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Systematic reviews in health care: A practical guide
  • Paul Glasziou, University of Queensland
  • Les Irwig, University of Sydney
  • Chris Bain, University of Queensland
  • Graham Colditz

What do we do if different studies appear to give different answers? When applying research to questions for individual patients or for health policy, one of the challenges is interpreting such apparently conflicting research. A systematic review is a method to systematically identify relevant research, appraise its quality, and synthesize the results. The last two decades have seen increasing interest and developments in methods for doing high quality systematic reviews. Part I of this book provides a clear introduction to the concepts of reviewing, and lucidly describes the difficulties and traps to avoid. A unique feature of the book is its description, in Part II, of the different methods needed for different types of health care questions: frequency of disease, prognosis, diagnosis, risk, and management. As well as illustrative examples, there are exercises for each of the sections. This is essential reading for those interested in synthesizing health care research.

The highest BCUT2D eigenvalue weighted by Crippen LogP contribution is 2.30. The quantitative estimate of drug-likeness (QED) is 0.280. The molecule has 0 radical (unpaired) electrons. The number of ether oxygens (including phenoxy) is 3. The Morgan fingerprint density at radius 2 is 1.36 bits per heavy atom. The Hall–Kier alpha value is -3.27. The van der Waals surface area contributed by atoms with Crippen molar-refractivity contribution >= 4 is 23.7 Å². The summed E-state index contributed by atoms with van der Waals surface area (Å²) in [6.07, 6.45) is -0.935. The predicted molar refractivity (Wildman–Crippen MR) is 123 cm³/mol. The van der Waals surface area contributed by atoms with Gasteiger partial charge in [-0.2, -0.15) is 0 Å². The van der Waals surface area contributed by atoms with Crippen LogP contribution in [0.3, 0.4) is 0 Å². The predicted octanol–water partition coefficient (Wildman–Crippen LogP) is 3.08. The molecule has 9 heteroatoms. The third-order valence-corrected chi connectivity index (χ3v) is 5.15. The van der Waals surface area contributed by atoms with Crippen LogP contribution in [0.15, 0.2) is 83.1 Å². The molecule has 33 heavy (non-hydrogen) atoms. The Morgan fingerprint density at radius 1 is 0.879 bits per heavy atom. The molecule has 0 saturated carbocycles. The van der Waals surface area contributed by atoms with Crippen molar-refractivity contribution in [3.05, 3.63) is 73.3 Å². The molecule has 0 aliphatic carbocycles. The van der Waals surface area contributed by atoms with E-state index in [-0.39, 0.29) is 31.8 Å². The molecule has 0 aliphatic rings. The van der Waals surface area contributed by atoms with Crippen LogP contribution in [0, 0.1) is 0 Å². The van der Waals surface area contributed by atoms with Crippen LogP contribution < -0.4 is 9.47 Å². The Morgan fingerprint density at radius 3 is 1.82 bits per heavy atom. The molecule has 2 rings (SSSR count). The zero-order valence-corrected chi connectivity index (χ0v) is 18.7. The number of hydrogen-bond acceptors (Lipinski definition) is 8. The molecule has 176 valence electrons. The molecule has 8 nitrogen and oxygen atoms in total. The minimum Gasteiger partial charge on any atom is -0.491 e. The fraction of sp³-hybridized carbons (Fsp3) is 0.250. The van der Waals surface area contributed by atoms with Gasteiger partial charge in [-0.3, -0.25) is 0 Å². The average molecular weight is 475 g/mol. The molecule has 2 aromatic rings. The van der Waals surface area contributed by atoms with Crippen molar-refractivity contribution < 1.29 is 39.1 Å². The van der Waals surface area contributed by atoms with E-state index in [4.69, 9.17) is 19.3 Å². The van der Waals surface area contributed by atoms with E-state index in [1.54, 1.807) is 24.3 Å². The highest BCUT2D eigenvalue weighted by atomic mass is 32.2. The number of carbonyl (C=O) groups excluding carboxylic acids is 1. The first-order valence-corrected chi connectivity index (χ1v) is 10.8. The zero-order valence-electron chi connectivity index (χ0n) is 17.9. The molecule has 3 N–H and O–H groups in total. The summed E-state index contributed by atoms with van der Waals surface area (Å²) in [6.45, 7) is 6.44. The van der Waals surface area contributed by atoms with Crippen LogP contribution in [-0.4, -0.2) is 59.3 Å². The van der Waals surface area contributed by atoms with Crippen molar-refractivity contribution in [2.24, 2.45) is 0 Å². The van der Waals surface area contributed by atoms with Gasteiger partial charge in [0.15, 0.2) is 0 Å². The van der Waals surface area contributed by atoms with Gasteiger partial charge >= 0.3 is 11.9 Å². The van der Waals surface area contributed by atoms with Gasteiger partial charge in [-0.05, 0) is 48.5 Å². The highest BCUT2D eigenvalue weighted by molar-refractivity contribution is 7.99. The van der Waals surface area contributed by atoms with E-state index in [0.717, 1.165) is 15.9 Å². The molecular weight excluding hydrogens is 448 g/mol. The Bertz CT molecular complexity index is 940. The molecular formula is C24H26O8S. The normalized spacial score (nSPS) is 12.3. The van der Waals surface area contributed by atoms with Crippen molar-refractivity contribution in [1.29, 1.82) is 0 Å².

• systematic review,
  • health care research,
  • conflicting research
Publication Date
January 1, 2001
Cambridge University Press
Publisher Statement
Interim status: Citation only.

Glasziou, P.P., Irwig, L., Bain, C. & Colditz, G. (2001). Systematic reviews in health care: A practical guide. United Kingdom: Cambridge University Press.

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© Copyright Paul Glasziou, Les Irwig, Chris Bain & Graham Colditz, 2001
Citation Information
Paul Glasziou, Les Irwig, Chris Bain and Graham Colditz. Systematic reviews in health care: A practical guide. United Kingdom(2001)
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